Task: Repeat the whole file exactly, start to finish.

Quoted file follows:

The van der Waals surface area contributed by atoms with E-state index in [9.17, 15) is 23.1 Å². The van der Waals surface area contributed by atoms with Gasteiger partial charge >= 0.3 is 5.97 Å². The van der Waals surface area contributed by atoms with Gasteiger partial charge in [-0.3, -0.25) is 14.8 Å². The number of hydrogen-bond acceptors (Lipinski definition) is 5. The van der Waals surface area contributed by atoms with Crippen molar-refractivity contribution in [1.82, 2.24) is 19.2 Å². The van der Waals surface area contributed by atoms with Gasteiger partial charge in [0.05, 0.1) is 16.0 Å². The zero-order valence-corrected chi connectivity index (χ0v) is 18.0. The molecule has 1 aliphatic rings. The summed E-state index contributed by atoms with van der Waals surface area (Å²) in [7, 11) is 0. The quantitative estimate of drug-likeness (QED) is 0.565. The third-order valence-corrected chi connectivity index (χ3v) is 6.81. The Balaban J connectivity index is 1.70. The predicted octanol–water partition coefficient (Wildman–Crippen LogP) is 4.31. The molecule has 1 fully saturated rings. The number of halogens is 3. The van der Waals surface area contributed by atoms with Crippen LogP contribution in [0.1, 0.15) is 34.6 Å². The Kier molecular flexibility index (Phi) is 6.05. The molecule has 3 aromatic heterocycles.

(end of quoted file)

The van der Waals surface area contributed by atoms with E-state index in [9.17, 15) is 23.1 Å². The van der Waals surface area contributed by atoms with Gasteiger partial charge >= 0.3 is 5.97 Å². The van der Waals surface area contributed by atoms with Gasteiger partial charge in [-0.3, -0.25) is 14.8 Å². The number of hydrogen-bond acceptors (Lipinski definition) is 5. The van der Waals surface area contributed by atoms with Crippen molar-refractivity contribution in [1.82, 2.24) is 19.2 Å². The van der Waals surface area contributed by atoms with Gasteiger partial charge in [0.05, 0.1) is 16.0 Å². The zero-order valence-corrected chi connectivity index (χ0v) is 18.0. The molecule has 1 aliphatic rings. The summed E-state index contributed by atoms with van der Waals surface area (Å²) in [7, 11) is 0. The quantitative estimate of drug-likeness (QED) is 0.565. The third-order valence-corrected chi connectivity index (χ3v) is 6.81. The Balaban J connectivity index is 1.70. The predicted octanol–water partition coefficient (Wildman–Crippen LogP) is 4.31. The molecule has 1 fully saturated rings. The number of halogens is 3. The van der Waals surface area contributed by atoms with Crippen LogP contribution in [0.1, 0.15) is 34.6 Å². The Kier molecular flexibility index (Phi) is 6.05. The molecule has 3 aromatic heterocycles.